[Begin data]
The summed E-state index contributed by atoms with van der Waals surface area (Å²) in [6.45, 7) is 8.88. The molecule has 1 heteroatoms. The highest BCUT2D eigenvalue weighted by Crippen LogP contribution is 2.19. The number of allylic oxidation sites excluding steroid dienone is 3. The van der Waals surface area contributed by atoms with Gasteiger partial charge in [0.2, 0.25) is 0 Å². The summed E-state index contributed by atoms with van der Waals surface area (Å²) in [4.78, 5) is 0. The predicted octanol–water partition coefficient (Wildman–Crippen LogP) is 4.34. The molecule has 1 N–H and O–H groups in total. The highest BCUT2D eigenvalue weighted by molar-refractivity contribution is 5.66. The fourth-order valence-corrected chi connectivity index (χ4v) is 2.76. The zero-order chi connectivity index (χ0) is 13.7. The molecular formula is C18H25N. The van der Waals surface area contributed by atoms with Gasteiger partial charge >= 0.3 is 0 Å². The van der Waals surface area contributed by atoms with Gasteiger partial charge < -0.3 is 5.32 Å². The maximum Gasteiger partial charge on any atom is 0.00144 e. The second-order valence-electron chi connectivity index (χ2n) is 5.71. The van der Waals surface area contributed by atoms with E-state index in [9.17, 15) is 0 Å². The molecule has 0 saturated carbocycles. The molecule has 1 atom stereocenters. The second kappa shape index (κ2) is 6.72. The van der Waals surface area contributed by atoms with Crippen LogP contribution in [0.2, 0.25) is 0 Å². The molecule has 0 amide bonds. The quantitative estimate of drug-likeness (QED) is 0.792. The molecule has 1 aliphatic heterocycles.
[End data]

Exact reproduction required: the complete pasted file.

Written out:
The summed E-state index contributed by atoms with van der Waals surface area (Å²) in [6.45, 7) is 8.88. The molecule has 1 heteroatoms. The highest BCUT2D eigenvalue weighted by Crippen LogP contribution is 2.19. The number of allylic oxidation sites excluding steroid dienone is 3. The van der Waals surface area contributed by atoms with Gasteiger partial charge in [0.2, 0.25) is 0 Å². The summed E-state index contributed by atoms with van der Waals surface area (Å²) in [4.78, 5) is 0. The predicted octanol–water partition coefficient (Wildman–Crippen LogP) is 4.34. The molecule has 1 N–H and O–H groups in total. The highest BCUT2D eigenvalue weighted by molar-refractivity contribution is 5.66. The fourth-order valence-corrected chi connectivity index (χ4v) is 2.76. The zero-order chi connectivity index (χ0) is 13.7. The molecular formula is C18H25N. The van der Waals surface area contributed by atoms with Gasteiger partial charge >= 0.3 is 0 Å². The van der Waals surface area contributed by atoms with Gasteiger partial charge < -0.3 is 5.32 Å². The maximum Gasteiger partial charge on any atom is 0.00144 e. The second-order valence-electron chi connectivity index (χ2n) is 5.71. The van der Waals surface area contributed by atoms with E-state index in [9.17, 15) is 0 Å². The molecule has 0 saturated carbocycles. The molecule has 1 atom stereocenters. The second kappa shape index (κ2) is 6.72. The van der Waals surface area contributed by atoms with Crippen LogP contribution in [0.2, 0.25) is 0 Å². The molecule has 0 amide bonds. The quantitative estimate of drug-likeness (QED) is 0.792. The molecule has 1 aliphatic heterocycles.